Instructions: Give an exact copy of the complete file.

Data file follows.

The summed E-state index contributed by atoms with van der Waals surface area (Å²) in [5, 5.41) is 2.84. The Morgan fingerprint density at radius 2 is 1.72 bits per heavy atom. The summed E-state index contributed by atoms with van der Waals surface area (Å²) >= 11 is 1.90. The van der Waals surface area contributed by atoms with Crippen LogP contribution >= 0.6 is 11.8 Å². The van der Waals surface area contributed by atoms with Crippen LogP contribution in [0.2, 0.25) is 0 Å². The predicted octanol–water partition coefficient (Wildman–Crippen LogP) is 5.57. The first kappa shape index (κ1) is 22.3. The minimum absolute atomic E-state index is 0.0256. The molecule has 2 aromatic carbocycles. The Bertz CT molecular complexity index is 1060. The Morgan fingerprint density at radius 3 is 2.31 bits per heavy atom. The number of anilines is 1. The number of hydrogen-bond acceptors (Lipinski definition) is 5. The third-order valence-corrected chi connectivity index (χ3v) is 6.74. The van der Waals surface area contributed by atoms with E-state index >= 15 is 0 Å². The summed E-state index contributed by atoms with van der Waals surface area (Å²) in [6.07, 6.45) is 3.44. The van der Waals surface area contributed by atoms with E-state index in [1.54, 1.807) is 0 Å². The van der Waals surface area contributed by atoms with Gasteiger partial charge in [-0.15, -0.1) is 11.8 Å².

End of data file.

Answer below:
The summed E-state index contributed by atoms with van der Waals surface area (Å²) in [5, 5.41) is 2.84. The Morgan fingerprint density at radius 2 is 1.72 bits per heavy atom. The summed E-state index contributed by atoms with van der Waals surface area (Å²) >= 11 is 1.90. The van der Waals surface area contributed by atoms with Crippen LogP contribution >= 0.6 is 11.8 Å². The van der Waals surface area contributed by atoms with Crippen LogP contribution in [0.2, 0.25) is 0 Å². The predicted octanol–water partition coefficient (Wildman–Crippen LogP) is 5.57. The first kappa shape index (κ1) is 22.3. The minimum absolute atomic E-state index is 0.0256. The molecule has 2 aromatic carbocycles. The Bertz CT molecular complexity index is 1060. The Morgan fingerprint density at radius 3 is 2.31 bits per heavy atom. The number of anilines is 1. The number of hydrogen-bond acceptors (Lipinski definition) is 5. The third-order valence-corrected chi connectivity index (χ3v) is 6.74. The van der Waals surface area contributed by atoms with E-state index >= 15 is 0 Å². The summed E-state index contributed by atoms with van der Waals surface area (Å²) in [6.07, 6.45) is 3.44. The van der Waals surface area contributed by atoms with E-state index in [1.54, 1.807) is 0 Å². The van der Waals surface area contributed by atoms with Gasteiger partial charge in [-0.15, -0.1) is 11.8 Å².